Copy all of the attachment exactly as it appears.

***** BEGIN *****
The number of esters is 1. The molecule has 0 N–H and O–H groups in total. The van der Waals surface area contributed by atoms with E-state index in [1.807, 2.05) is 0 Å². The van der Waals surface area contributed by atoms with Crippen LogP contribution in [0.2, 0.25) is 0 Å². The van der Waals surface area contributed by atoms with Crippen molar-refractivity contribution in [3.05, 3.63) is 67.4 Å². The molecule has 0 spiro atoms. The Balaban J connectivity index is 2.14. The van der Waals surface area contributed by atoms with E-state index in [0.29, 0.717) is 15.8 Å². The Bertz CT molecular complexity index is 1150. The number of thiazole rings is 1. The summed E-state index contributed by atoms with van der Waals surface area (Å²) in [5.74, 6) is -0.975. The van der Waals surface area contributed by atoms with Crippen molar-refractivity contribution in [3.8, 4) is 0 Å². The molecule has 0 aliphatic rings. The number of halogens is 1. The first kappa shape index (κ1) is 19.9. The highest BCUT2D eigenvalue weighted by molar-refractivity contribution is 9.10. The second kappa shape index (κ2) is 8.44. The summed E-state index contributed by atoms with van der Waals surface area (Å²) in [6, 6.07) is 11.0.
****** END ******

The number of esters is 1. The molecule has 0 N–H and O–H groups in total. The van der Waals surface area contributed by atoms with E-state index in [1.807, 2.05) is 0 Å². The van der Waals surface area contributed by atoms with Crippen LogP contribution in [0.2, 0.25) is 0 Å². The van der Waals surface area contributed by atoms with Crippen molar-refractivity contribution in [3.05, 3.63) is 67.4 Å². The molecule has 0 spiro atoms. The Balaban J connectivity index is 2.14. The van der Waals surface area contributed by atoms with E-state index in [0.29, 0.717) is 15.8 Å². The Bertz CT molecular complexity index is 1150. The number of thiazole rings is 1. The summed E-state index contributed by atoms with van der Waals surface area (Å²) in [5.74, 6) is -0.975. The van der Waals surface area contributed by atoms with Crippen molar-refractivity contribution in [3.8, 4) is 0 Å². The molecule has 0 aliphatic rings. The number of halogens is 1. The first kappa shape index (κ1) is 19.9. The highest BCUT2D eigenvalue weighted by molar-refractivity contribution is 9.10. The second kappa shape index (κ2) is 8.44. The summed E-state index contributed by atoms with van der Waals surface area (Å²) in [6, 6.07) is 11.0.